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The objective of this problem is to be able to get the 2.000.000 first primes and be able to tell which the 2.000.000th prime is.

We start from this code:

#include <stdlib.h>
#include <stdio.h>

#define N 2000000

int p[N];

main(int na,char* arg[])
{
int i;
int pp,num;

printf("Number of primes to find: %d\n",N);

p[0] = 2;
p[1] = 3;
pp = 2;
num = 5;

while (pp < N)
{
  for (i=1; p[i]*p[i] <= num ;i++)
    if (num % p[i] == 0) break;
  if (p[i]*p[i] > num) p[pp++]=num;
  num += 2;
}

printf("The %d prime is: %d\n",N,p[N-1]);
exit(0);
}

Now we are asked to make this process threaded with via pragma omp. This is what I've done so far:

#include <stdlib.h>
#include <stdio.h>

#define N 2000000
#define D 1415

int p[N];
main(int na,char* arg[])
{
int i,j;
int pp,num;

printf("Number of primes to find: %d\n",N);

p[0] = 2;
p[1] = 3;

pp = 2;
num = 5;

while (pp < D)
{
    for (i=1; p[i]*p[i] <= num ;i++)
        if (num % p[i] == 0) break;
    if (p[i]*p[i] > num) p[pp++]=num;
    num += 2;
}

int success = 0;
int t_num;
int temp_num = num;
int total = pp;

#pragma omp parallel num_threads(4) private(j, t_num, num, success)
{
    t_num = omp_get_thread_num();
    num = temp_num + t_num*2;

    #pragma omp for ordered schedule(static,4)
    for(pp=D; pp<N; pp++) {
        success = 0;
        while(success==0) {
            for (i=1; p[i]*p[i] <= num;i++) {
                if (num % p[i] == 0) break;
            }
            if (p[i]*p[i] > num) {
                p[pp] = num;
                success=1;
            }
            num+=8;
        }

    }
}

//sort(p, 0, N);

printf("El %d primer es: %d\n",N,p[N-1]);

exit(0);
}

Now let me explain my "partial" solution, and therefore, my problem.

The first D primes are obtained with sequencial code, so now I can check the divisibility for a large amount of numbers.

Each thread runs a diagonal of primes so that there are no dependencies between threads and there's no need of syncronization. However, the problems with this approach are the following:

  1. One thread may generate more primes than another thread
  2. As a direct consequence of problem 1., it will generate N primes but they won't be ordered, so when the prime counter 'pp' reaches 'N', the last prime is not the 2.000.000th prime, it's a more advanced prime.
  3. It also may be that by the time it generates 2.000.000 primes, the thread who can reach the real 2.000.000th prime may not have enought time to even put it on the prime array 'p'.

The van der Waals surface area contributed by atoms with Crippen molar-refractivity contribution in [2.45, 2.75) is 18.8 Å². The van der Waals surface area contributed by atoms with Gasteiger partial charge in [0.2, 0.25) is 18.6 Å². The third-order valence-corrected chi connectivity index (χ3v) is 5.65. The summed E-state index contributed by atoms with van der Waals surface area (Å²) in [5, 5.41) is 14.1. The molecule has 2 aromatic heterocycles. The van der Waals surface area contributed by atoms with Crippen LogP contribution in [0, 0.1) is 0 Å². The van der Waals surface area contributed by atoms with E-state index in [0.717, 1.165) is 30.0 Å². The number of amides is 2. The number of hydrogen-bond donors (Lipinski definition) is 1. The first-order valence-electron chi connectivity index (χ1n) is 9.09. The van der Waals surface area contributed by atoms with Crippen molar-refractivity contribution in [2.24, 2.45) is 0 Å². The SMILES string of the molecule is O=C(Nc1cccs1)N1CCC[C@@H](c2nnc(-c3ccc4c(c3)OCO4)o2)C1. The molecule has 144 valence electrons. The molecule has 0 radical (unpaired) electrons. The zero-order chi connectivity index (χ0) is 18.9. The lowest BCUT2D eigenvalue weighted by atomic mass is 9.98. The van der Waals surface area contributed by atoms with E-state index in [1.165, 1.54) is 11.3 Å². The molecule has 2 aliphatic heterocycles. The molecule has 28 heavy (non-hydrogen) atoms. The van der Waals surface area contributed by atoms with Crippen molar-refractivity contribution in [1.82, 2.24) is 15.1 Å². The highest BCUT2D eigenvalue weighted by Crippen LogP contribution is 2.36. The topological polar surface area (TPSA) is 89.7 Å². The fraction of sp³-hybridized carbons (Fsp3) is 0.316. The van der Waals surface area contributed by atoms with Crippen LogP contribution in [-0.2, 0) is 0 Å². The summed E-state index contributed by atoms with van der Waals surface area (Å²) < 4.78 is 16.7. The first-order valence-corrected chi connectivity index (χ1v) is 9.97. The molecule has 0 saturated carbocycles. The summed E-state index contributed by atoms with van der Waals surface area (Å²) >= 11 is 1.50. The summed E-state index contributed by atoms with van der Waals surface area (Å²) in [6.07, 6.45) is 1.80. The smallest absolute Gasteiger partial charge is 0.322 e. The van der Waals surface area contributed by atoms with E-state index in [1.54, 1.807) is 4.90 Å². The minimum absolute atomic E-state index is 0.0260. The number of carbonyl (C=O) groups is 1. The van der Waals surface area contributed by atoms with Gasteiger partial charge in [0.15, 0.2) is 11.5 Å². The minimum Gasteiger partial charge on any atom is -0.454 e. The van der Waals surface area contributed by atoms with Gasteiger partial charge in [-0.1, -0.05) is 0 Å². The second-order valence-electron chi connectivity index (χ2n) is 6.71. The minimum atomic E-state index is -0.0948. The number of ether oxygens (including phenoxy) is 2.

And the question/dilemma is:

How I can be able to know when the 2.000.000th prime is generated?

Hints: I was told that I should do batches of ( let's say ) 10.000 candidates of primes. Then when something I don't know happends, I would know that the last batch of 10.000 candidates contains the 2.000.000th prime and I could just sort it with quicksort.

I hope I made myself clear, this is really tought exercise and I just tried non-stop for several days.

share|improve this question

2 Answers 2

If all you need is 2000000 primes, you can maintain one ~4.1MB sized bitarray and flip bits on it for each found prime. No sort is needed. Halve your bitarray size by implementing odds-only representation scheme.

Use Sieve of Eratosthenes, in segments, with sizes proportional to sqrt(top_value_of_range) (or something similar - the goal is to have approximately same amount of work to be performed on each segment). For n=2000000, n*(log n + log(log n)) == 34366806, and prime[771]^2 == 34421689 (0-based), so, precalculate the first 771 odd primes.

Each worker can count, too, as it flips the bits, so you will know counts for each range when they are all finished, and will only need to scan through the one range that contains the 2mln-th prime, in the end, to find that prime. Or have each worker maintain its own bitarray according to its range - you will only have to keep one, and can discard the others.

The pseudocode for counting Sieve of Eratosthenes is:

Input: an integer n > 1

Let A be an array of bool values, indexed by integers 3, 5, ... upto n,
initially all set to true.

count := floor( (n-1)/2 )
for i = 3, 5, 7, ..., while i^2 ≤ n:
  if A[i] is true:
    for j = i^2, i^2 + 2i, i^2 + 4i, ..., while j ≤ n:
      if A[j] is true:
        A[j]  := false
        count := count - 1

Now all 'i's such that A[i] is true are prime,
and 'count' is the total count of odd primes found.
share|improve this answer
    
Well I appreciate this response but we are not allowed to change the algorithm. We have to paralelize the one you saw. But nice pseudocode, thanks. –  Àlex Vinyals Nov 24 '12 at 12:34
    
@ÀlexVinyals ok, so you change the algo per segment, you still need to test just by primes below square root of topmost value in range. –  Will Ness Nov 24 '12 at 14:17

I can think of two approaches.

  1. Once you've got a candidate for the 2 millionth prime, your threads continue calculating primes that are lower than your candidate until you have no primes missing. Then you can sort the list of primes and take the 2 millionth from that.

  2. If your threads are producing blocks of sequential prime numbers, they should maintain the blocks separately and then the blocks of prime numbers can be subsequently reassembled into a master list. The thread that does the reassembly can terminate the program once it's found the 2 millionth prime.

share|improve this answer
    
Yes ! The first approach seems the most easy to implement. I gonna start with the first one, and then if I feel like I'm still not tired of this problem I may implement the second. Because a quicksort of 2M positions may be a pain for the speedup. Thank you very much. –  Àlex Vinyals Nov 22 '12 at 22:24

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